The whole question of armed robots brings up all sorts of ethical questions about warfare, diplomacy, the use of technology, who's in charge, failsafe mechanisms, and so on. I'm certain the Pentagon is pouring over the more obvious ethical implications right this minute. Stuff like: "If a U.S. military robot shoots and kills a young civilian child in Iraq, can we still count it as a kill?" Or, "If U.S. civilians become a pain in the ass by holding public protests about the use of military robots, can we unleash the robots on them too? Do these also count as kills?"
Let me mention my number one concern in all of this: that a Hitler-like madman would someday gain control of an army of technologically advanced robots armed with weapons and decide to use them for some personal or political gain by invading yet another country for an unjustified reason. But, thankfully, the American voters never elect power-hungry madmen to the nation's highest office, so that will never happen. Good thing our public education system keeps our citizens smart, huh?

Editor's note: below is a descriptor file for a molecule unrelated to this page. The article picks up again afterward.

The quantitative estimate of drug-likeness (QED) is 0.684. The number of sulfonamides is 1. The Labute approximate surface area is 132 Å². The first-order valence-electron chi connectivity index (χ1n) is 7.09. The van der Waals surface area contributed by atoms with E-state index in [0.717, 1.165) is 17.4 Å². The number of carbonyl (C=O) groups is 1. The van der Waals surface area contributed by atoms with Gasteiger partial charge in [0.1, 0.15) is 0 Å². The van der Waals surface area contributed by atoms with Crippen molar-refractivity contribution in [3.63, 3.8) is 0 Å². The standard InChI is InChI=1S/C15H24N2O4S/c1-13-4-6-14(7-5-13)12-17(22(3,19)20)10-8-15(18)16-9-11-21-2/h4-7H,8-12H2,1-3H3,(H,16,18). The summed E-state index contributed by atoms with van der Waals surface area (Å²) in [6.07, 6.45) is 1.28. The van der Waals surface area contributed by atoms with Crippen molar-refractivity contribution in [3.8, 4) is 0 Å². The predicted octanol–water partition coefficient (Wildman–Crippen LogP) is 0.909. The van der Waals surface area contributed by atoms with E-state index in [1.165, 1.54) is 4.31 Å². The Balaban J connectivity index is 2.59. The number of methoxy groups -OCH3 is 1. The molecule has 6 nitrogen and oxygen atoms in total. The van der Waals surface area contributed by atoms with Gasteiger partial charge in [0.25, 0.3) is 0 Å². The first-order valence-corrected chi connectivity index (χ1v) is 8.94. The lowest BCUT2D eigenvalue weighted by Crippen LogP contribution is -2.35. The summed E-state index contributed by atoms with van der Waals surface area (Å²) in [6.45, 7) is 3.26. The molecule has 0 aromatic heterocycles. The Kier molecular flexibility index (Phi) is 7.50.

Essentially, advances in robotic technology will make warfare easier. It will lower the threshold of resistance to engaging in warfare, and that makes for a dangerous recipe when the nation with the most firepower in the world doesn't yet have the maturity to know how to properly threaten the use of force without actually unleashing it.